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Table of Contents

Part I

Part II

Part III

Part IV

Part V

Part VI

Part VII



Vol.3: Man in Adam and in Christ




Table of Contents

Chapter 1.  Sin and Sins
Chapter 2.  The Salvation of the Whole Man

Publishing History:
1972  Doorway paper No. 58, published privately by Arthur C. Custance
1975  Part VII in Man in Adam and in Christ, vol.3 in The Doorway papers Series, published by Zondervan Publishing Company
1997  Arthur Custance Online Library (html)
2001  2nd Online Edition (corrections, design revisions)

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In Adam, a single individual corrupted human nature.
In his offspring, human nature corrupts each individual.



     IT HAS ALWAYS seemed to me strange that so many people should find the study of the Word of God unexciting. Sometimes I think it is because they do not read it carefully enough. I am quite convinced that the Lord was in no way speaking poetically when He said that not one jot or tittle of the Scriptures should be lost sight of until it was all fulfilled. The jot is the smallest letter in Hebrew and the tittle is an even smaller element that distinguishes between letters that might otherwise be confused because they are alike in appearance.
     I am always amused to note in my older edition of the Scofield Bible that in spite of the tremendous care taken to avoid typographical errors and omissions, there is nevertheless one such omission occurring in Psalm 119. This psalm is, of course, divided into a number of sections, at the head of each of which is one of the Hebrew characters which is then spelled out. Before verse 25 is the Hebrew letter which is also spelled out there as DALETH. Over verse 73 the Hebrew character has been omitted by mistake, though its pronunciation is spelled out as JOD. This missing character is the jot to which the Lord made reference! It almost looks like perversity in human nature, but I am sure it really was only a typographical error. If the heading over verse 9 is compared with the heading over verse 81, it will be seen that the two Hebrew characters are actually a tiny bit different. The difference is the very slight extension of the bottom line of the character identified as BETH, an extension which does not appear in the CAPH. This is the tittle of which the Lord spoke.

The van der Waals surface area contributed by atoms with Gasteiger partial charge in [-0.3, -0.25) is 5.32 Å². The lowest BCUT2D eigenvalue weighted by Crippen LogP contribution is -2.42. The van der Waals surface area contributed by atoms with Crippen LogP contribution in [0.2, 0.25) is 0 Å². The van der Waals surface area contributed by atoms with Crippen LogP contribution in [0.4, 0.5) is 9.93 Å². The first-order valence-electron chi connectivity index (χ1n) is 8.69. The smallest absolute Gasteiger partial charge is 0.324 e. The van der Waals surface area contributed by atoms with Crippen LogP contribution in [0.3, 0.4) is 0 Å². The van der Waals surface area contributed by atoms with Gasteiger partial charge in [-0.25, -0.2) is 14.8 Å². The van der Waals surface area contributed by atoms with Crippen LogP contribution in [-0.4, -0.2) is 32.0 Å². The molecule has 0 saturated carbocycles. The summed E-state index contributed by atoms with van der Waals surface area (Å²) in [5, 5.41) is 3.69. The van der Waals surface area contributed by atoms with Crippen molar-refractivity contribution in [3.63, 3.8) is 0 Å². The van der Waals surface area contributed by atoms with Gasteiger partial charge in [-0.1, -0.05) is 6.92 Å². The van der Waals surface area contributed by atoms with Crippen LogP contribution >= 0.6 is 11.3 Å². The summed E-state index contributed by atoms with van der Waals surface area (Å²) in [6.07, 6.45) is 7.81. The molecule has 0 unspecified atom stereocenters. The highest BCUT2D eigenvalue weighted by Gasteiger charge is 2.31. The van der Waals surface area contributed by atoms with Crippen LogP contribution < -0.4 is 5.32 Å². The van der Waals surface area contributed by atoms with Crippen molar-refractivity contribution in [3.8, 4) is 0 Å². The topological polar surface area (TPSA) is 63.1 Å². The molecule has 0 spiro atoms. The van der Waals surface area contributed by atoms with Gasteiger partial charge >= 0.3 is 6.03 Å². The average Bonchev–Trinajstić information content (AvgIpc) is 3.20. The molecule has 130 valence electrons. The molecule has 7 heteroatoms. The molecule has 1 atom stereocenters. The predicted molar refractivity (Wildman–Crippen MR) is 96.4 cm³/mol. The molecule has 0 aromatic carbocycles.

It might be thought that the extraordinary attention which was paid by Jewish scholars to the text of the Old Testament distracted them from paying sufficient attention to its meaning. It probably did, and I may very well be accused of the same fault. Yet our Lord's words seem to me to encourage us to be careful how we read.
     Essentially, what I want to deal with is the difference between sin

     pg 2 of  5     

and sins in the New Testament, and to suggest that although the Greek noun in the original is the same (either in the singular or the plural form), the meaning behind the two forms is rather different. That one should base a serious study on the difference between the singular and the plural of the same word might seem to be splitting hairs, but there is a very good precedent in Scripture itself. This occurs in Paul's letter to the Galatians where he refers to a certain promise with respect to Abraham's seed and established an important doctrinal point on the fact that the promise had reference to Abraham's seed (in the singular) and not to his seeds (in the plural). Since in English there is no distinction between the singular and plural forms of this particular word, the point is apt to be lost in the reading of the relevant Old Testament passages (Genesis 13:15; 17:8). But in the original language the plural of the word is indicated when it is intended, by the introduction of this very same little character Yod or Jot, to which the Lord had reference! So Paul wrote (Galatians 3:16):

He saith not, And to seeds, as of many; but as of one, And to thy seed, which is Christ.

     Let me say plainly by way of introducing the argument of this Paper that in the great majority of cases in the New Testament I think the word sin is used in its singular form to designate that element in human nature which each of us inherits by the very fact of being a descendant of fallen Adam and this predisposes each of us to rebellion against the law of God as we mature, converting us from a state of innocence to one of guilt. The situation has been epitomized by saying that in Adam, man made human nature sinful; thereafter human nature made man sinful. In short, sin is a kind of root from which arises all that is evil in human nature.
     In the New Testament sins are the fruits of the root which is sin. I believe that this root, sin, is rather like a disease, an inherited disease which corrupts in due course not merely man's spiritual life but even his thinking processes. Theologians refer to the latter as the noetic effects of sin. We shall explore this further.